From the Zerohedge article found HERE
“During the ‘90s tech bubble, conventional valuation metrics went out the window.
Back then, Wall Street didn’t care how much money these ‘tech’ companies (i.e. websites) were making.
They only cared about “eyeballs”, i.e. how many visitors was a website getting?
If the site traffic was substantial, the company would IPO at some absurd valuation irrespective of how much money they were burning through.
The classic joke in the ‘90s tech bubble was “We lose money on every sale, but we make up for it in volume.”
Today we seem to have returned to the same madness.
Profitability and Free Cash Flow don’t matter.
All they care about is “Daily Active Users”, and they bet billions of dollars on a company based on this figure.
In fairness this isn’t really about Snapchat. Maybe the company figures out how to turn things around. Or perhaps they become the next MySpace.
But Snapchat is far from alone.
Netflix is another great example; as a consumer I love the service, but as an investor I think it’s a complete joke.
Netflix hemorrhages cash and hasn’t had positive free cash flow since 2011.
In fact, Netflix’s operating cash flow losses more than doubled from MINUS $750 million in 2015 to MINUS $1.5 billion in 2016.
And the business is on pace to post a RECORD LOSS this year.
Yet in that same period since the end of 2015, the company’s stock price is up more than 40%.
Why? Subscriber growth. Eyeballs. Daily Active Users.
Netflix had 74 million subscribers at the end of 2015 versus 99 million today.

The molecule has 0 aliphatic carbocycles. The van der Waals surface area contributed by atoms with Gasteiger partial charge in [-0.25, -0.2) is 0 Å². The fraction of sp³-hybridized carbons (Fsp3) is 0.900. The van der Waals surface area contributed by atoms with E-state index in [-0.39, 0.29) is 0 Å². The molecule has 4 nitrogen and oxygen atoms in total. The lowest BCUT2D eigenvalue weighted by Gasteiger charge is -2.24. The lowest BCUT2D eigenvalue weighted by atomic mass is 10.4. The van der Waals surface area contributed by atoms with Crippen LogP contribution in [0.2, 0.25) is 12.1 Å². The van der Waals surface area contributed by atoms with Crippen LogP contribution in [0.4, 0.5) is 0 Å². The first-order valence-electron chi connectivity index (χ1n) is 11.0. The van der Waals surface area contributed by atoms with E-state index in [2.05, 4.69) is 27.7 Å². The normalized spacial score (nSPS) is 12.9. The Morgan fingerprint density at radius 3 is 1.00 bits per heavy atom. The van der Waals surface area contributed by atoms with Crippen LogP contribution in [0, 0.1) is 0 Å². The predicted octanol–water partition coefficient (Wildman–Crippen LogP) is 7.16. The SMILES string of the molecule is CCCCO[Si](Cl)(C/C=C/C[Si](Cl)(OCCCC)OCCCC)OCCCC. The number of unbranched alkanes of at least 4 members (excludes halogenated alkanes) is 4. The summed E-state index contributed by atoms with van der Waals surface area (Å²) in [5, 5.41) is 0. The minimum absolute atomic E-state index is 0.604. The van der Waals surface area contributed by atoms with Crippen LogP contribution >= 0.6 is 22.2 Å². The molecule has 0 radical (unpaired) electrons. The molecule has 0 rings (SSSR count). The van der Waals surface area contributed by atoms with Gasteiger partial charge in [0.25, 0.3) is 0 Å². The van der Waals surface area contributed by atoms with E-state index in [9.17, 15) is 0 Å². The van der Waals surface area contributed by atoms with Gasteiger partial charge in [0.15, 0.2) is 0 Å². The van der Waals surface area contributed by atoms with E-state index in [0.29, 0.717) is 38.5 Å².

So Netflix appears to be losing money on every subscriber. Yet Wall Street seems to think that they make up for it in volume.
This really is the same madness from the 1990s.
Look I’m not here to tell you that Netflix stock is going to drop or that Snap will go bankrupt.
The larger issue is that financial bubbles tend to pop VERY quickly.
There is no financial fantasy that can last forever, whether you’re talking about unprofitable companies or governments that lose trillions of dollars.
Sooner or later you have to turn a profit. You have to generate positive cash flow. You have to balance the budget.
And as the Snapchat stock collapse shows, when the public wakes up and realizes this may not be possible, the consequences can be pretty ugly.
It still seems like economic collapse and war could be right around the corner. I see the signs in the news, on the internet, with the soldiers and government employees I talk to, and of course, in the prophecies of the Bible and Nostradamus that I study and write about. Definitely have a plan B, and a plan C, you are eventually going to need them.